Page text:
Community College of Philadelphia has served as the springboard for every professional leap Luis Torrado of Northeast Philly has made over the past 30 years.
Community College of Philadelphia enabled Torrado, a 1987 graduate, to land his first professional job drafting at one of the region’s largest electrical companies. Fast forward 27 years. Torrado, now owner of Philadelphia-based Torrado Construction, credits the College, specifically its Goldman Sachs 10,000 Small Businesses program, for equipping him and other graduates with the tangible and intangible tools needed to grow. And grow he has.
Torrado’s Port Richmond-based general construction firm saw revenues skyrocket from $4 million in 2012 to a $13.7 million in fiscal 2015, an increase of over 200 percent over three years, and is projected to add 50 more employees over the next five years.
That’s phenomenal growth, by any standard.
“The program gave me the confidence I needed to move forward,” said Torrado, a 2014 graduate of the Goldman Sachs program for up-and coming entrepreneurs. “I learned I was much smarter than I thought I was. I became a leader.”
Since it came to the region, 10,000 Small Businesses-Greater Philadelphia has graduated 251 area business owners, putting them on a path to sustained growth. A new study recently released by Babson College found that small business owners who complete the program in this region report creating new jobs just six months after graduating, and 61 percent report increase in revenues.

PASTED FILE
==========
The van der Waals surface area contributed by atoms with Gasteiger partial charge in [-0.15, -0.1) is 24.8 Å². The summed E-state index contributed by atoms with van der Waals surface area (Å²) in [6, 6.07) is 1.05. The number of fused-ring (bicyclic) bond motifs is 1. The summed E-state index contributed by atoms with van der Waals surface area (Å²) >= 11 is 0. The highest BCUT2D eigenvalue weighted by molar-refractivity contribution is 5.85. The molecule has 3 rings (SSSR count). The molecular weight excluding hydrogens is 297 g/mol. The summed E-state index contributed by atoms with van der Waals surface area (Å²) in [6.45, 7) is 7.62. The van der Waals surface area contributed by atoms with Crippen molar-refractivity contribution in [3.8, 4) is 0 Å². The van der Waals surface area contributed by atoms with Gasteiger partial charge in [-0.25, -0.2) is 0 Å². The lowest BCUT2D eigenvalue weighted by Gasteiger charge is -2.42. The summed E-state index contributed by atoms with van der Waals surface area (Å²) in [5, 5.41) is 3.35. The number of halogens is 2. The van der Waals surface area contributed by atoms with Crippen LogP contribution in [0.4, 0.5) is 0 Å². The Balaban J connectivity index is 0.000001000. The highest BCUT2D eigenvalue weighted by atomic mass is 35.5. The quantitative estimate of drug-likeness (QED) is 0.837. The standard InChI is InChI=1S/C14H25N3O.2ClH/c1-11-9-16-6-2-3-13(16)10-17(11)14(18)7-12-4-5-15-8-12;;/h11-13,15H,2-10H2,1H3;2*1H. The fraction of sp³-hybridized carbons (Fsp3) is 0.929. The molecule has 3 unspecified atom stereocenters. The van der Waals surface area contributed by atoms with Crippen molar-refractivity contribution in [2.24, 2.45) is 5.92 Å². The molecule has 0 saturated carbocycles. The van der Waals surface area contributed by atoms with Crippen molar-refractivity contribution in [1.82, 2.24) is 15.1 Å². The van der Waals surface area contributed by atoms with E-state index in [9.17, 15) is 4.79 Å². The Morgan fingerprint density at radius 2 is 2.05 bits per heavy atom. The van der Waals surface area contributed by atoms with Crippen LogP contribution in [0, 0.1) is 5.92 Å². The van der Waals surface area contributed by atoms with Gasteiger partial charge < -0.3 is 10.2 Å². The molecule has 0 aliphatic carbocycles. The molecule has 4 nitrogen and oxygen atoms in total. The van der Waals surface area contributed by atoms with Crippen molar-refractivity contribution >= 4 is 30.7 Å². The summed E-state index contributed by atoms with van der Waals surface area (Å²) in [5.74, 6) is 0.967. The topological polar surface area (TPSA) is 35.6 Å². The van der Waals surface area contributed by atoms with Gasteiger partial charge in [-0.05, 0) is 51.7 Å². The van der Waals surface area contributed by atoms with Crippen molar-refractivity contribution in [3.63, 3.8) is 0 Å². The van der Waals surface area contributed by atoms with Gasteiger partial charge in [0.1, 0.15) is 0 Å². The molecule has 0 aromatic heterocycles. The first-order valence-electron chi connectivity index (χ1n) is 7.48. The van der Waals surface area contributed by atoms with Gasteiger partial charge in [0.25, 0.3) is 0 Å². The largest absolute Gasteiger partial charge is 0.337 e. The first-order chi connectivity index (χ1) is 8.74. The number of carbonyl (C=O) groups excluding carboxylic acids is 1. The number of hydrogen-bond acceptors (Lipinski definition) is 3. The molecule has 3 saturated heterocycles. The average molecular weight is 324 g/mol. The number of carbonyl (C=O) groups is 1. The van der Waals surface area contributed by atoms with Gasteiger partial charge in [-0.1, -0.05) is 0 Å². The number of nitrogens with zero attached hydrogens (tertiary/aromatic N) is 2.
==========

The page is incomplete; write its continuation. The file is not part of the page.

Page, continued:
The program provides entrepreneurs with best practices and strategies to help create jobs , plan for future growth , and, in Torrado’s case, gain more confidence.
Not that Torrado was ever a shrinking violet. Even back when he was a student, he never shrunk away from achievement.
Nobody in Torrado’s close-knit family had any ties in construction. Torrado had no reputation, no references, no proven track record, which are all must-haves for success in a business that relies on referrals. But that never stopped him. He possessed a relentless work ethic, instilled by his parents, as well as a belief in himself, even in the early days when he ran his business out of his parents’ home with only two employees in the field.
“I always had a feeling I would do something,” he said.
As a college student, he also took advantage of every opportunity. In 1986, when Community College of Philadelphia made an internship available at Forest Electric Corp., one of the premiere electrical companies in Philadelphia, Torrado jumped on it.
He wound up working for Forest Electric five years and learned all operational aspects of the sprawling business. By 1996, Torrado was ready to incorporate his own firm.
Business grew slowly at first. Torrado Construction initially renovated residential properties, then graduated to commercial renovations, ink removal and painting services. The firm was getting the business, but had no cohesive blueprint for growth .
By the time he enrolled in the 10,000 Small Businesses program, “I was at a place where I was driving blind,” he says. “I was just bidding work without really focusing on where we were and where we wanted to be.”
Since completing the program, Torrado has learned, with the assistance from Philadelphia Industrial Development Corporation, how to put a line of financing in place, increased his knowledge of forecasts and budgets and has put more strident deadlines in place for completion of projects.
The College and the contractor have grown older and stronger together. “It felt good to contribute to a college I attended,” Torrado said.
Not to mention a College that has reinvented itself to meet the needs of successful graduates.